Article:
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DNA nanobot created that performs nanomechanical tasks

brian wang

Since the 1980s, the design and synthesis of molecular machines has been identified as a grand challenge for molecular engineering. Robots are an important type of molecular machine that automatically carry out complex nanomechanical tasks. DNA molecules are excellent materials for building molecular robots, because their geometric, thermodynamic, and kinetic properties are well understood and highly programmable. So far, the development of DNA robots has been limited to simple functions. Most DNA robots were designed to perform a single function: walking in a controlled direction. A few demonstrations included a second function combined with walking (for example, picking up nanoparticles or choosing a path at a junction). However, these relatively more complex functions were also more difficult to control, and the complexity of the tasks was limited to what the robot can perform within 3 to 12 steps. In addition, each robot design was tailored for a specific task, complicating efforts to develop new robots that perform new tasks by combining functions and mechanisms.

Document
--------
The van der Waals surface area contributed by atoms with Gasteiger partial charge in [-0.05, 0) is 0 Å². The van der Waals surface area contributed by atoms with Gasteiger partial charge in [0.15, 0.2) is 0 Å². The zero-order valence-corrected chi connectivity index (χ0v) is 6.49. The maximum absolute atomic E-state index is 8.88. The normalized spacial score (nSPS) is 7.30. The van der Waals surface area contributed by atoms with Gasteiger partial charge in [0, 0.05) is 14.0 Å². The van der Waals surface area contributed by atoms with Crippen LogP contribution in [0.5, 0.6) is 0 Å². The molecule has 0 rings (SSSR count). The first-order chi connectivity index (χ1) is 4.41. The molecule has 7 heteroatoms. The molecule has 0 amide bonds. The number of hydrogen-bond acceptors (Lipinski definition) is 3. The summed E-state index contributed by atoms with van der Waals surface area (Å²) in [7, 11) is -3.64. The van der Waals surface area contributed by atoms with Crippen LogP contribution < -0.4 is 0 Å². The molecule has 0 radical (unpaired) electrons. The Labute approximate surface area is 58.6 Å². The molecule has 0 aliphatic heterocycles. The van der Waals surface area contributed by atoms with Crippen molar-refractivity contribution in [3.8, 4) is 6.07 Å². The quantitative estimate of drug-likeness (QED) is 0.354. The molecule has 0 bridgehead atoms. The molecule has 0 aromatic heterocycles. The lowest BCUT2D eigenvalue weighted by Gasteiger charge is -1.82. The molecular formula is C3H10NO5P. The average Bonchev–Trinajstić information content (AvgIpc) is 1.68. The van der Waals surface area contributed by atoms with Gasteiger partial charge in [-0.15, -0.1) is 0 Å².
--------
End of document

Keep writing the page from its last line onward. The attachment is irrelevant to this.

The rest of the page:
Caltech scientists have developed an autonomous molecular machine that can perform similar tasks—at the nanoscale. This “robot,” made of a single strand of DNA, can autonomously “walk” around a surface, pick up certain molecules and drop them off in designated locations.

How to Build a Molecular Robot

Led by former graduate student Anupama Thubagere (PhD ’17), the researchers constructed three basic building blocks that could be used to assemble a DNA robot: a “leg” with two “feet” for walking, an “arm” and “hand” for picking up cargo, and a segment that can recognize a specific drop-off point and signal to the hand to release its cargo. Each of these components is made of just a few nucleotides within a single strand of DNA.